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NANNING - It is 3 am and Ngo Linh Chi, from Ho Chi Minh City, is still up watching TV.
The 56-episode Chinese drama Ngo is watching, Lost Love in Times, - starring Cecilia Liu and William Chan - tells the story of a witch, Feng Qingchen, and Yuan Ling, a prince from the Western Wei Dynasty (535-556).
"I watch Chinese TV shows whenever I have spare time," said the 26-year-old Ngo. "I stay up until 3 or 4 am if I don"t have class the next day."
In a studio, Nguyen Thi Thanh Huyen is dubbing a Chinese animated program called Little Ji Gong.
Nguyen Thi, 43, has been working as a voice actor for foreign films for 22 years. And since playing her first role in the Chinese drama Qianlong in 2006, she has done voice work for more than 1,000 Chinese films and TV dramas.
In May, Nguyen Thi visited the Guangxi Zhuang autonomous region in southern China, as she has for the past four years. But this year, she had a friend, Vietnamese actor Nguyen Trong Phan, with her.
Expressing his love for Chinese TV, the actor from Hanoi said: "I have been watching Chinese TV series and films since I was young, and dubbing them for 15 years."
Chinese movies first became popular in Vietnam in the 1960s and 1970s. And in the 1990s, dramas such as Journey to the West and My Fair Princess were engraved in the memories of many Vietnamese.
On his fondness for Chinese dramas, the actor Nguyen, 67, said: "Watching Chinese programs while chatting with family after dinner was the daily routine for our generation."
Agreeing with him, his friend Nguyen Thi added: "I have watched Journey to the West at least six times. And it is still broadcast in Vietnam every summer holiday."
Back then, the dubbing for all characters in a Chinese film or show was done by one person. And it was not until the 1990s that Chinese TV production companies began making Vietnamese-language versions.
Nguyen played Feng Jingyao, a character in Shanghai Bund, a 2006 Chinese TV program. And he said the theme song of the drama was so popular in Vietnam that many couples used it for their wedding ceremonies.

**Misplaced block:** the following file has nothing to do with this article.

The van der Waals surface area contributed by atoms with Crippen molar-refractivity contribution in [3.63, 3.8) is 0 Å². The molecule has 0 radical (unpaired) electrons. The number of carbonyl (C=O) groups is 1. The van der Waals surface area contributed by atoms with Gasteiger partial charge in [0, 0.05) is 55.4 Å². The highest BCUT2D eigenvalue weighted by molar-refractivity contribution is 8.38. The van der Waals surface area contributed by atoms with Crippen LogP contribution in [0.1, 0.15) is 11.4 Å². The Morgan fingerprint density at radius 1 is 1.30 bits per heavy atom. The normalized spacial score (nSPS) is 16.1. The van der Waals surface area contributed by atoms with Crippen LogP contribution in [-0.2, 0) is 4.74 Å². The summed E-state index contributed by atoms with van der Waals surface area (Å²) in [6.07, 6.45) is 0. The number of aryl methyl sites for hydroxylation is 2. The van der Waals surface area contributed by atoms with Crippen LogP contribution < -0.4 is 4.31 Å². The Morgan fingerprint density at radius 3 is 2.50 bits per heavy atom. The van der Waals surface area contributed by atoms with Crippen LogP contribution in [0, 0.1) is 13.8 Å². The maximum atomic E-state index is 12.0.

Now, the internet enables many Chinese TV series, such as The Journey of Flower and Once Upon a Time, to be available in Vietnamese shortly after they are released in Chinese. The latter was streamed more than 30 million times on a video-streaming platform in Vietnam, while the former has been adapted as a local series in the Southeast Asian country.
TV has become a cultural ambassador for China in the country.
In the past four years, the provincial TV station of Guangxi, which borders Vietnam, has translated and dubbed more than 130 episodes of Chinese TV series, 196 documentary program episodes and 104 episodes of animated Chinese shows into Vietnamese.
"TV drama is a window into Chinese culture. And Shanghai will definitely be my first destination if I have a chance to travel in China in the future," Nguyen said.
Commenting on the Vietnamese love for Chinese TV programs, Phung Thi Hue, a researcher with the Vietnam Academy of Social Sciences, said: "China and Vietnam share similar cultures. And many of the social issues highlighted in Chinese TV series also resonate with the Vietnamese.
"Also, the passion for Chinese TV dramas has encouraged many Vietnamese to learn Mandarin."
Ngo is among them.
Since falling in love with a Chinese TV program in 2011, she grew interested in Chinese and visited China to learn Mandarin three years ago.
"Many of my classmates decided to learn Mandarin for the same reason. Some even said they are more familiar with Chinese history than our own, because every historical figure in Chinese history can be put into a drama," said Ngo.
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